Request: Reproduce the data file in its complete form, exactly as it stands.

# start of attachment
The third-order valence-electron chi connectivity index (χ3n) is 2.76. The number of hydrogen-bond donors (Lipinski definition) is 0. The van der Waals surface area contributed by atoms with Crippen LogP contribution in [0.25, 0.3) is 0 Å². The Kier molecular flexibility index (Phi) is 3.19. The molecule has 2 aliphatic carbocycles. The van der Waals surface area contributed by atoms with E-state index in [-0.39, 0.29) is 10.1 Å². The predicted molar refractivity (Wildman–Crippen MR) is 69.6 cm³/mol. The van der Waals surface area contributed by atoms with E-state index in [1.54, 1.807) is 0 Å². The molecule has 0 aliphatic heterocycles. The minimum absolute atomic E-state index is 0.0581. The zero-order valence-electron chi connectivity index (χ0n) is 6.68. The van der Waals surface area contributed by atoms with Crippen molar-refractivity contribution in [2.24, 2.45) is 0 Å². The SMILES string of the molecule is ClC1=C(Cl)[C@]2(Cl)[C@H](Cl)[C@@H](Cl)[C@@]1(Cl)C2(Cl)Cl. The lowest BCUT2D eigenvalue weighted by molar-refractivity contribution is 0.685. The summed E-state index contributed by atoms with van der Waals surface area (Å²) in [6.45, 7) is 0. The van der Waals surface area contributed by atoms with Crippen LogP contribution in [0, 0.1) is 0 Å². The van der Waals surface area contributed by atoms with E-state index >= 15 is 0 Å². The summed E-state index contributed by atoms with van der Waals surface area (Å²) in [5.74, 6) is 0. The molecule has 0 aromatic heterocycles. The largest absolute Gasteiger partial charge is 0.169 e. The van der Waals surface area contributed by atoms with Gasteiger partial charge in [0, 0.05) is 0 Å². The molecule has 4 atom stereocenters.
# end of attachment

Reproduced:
The third-order valence-electron chi connectivity index (χ3n) is 2.76. The number of hydrogen-bond donors (Lipinski definition) is 0. The van der Waals surface area contributed by atoms with Crippen LogP contribution in [0.25, 0.3) is 0 Å². The Kier molecular flexibility index (Phi) is 3.19. The molecule has 2 aliphatic carbocycles. The van der Waals surface area contributed by atoms with E-state index in [-0.39, 0.29) is 10.1 Å². The predicted molar refractivity (Wildman–Crippen MR) is 69.6 cm³/mol. The van der Waals surface area contributed by atoms with E-state index in [1.54, 1.807) is 0 Å². The molecule has 0 aliphatic heterocycles. The minimum absolute atomic E-state index is 0.0581. The zero-order valence-electron chi connectivity index (χ0n) is 6.68. The van der Waals surface area contributed by atoms with Crippen molar-refractivity contribution in [2.24, 2.45) is 0 Å². The SMILES string of the molecule is ClC1=C(Cl)[C@]2(Cl)[C@H](Cl)[C@@H](Cl)[C@@]1(Cl)C2(Cl)Cl. The lowest BCUT2D eigenvalue weighted by molar-refractivity contribution is 0.685. The summed E-state index contributed by atoms with van der Waals surface area (Å²) in [6.45, 7) is 0. The van der Waals surface area contributed by atoms with Crippen LogP contribution in [0, 0.1) is 0 Å². The van der Waals surface area contributed by atoms with E-state index >= 15 is 0 Å². The summed E-state index contributed by atoms with van der Waals surface area (Å²) in [5.74, 6) is 0. The molecule has 0 aromatic heterocycles. The largest absolute Gasteiger partial charge is 0.169 e. The van der Waals surface area contributed by atoms with Gasteiger partial charge in [0, 0.05) is 0 Å². The molecule has 4 atom stereocenters.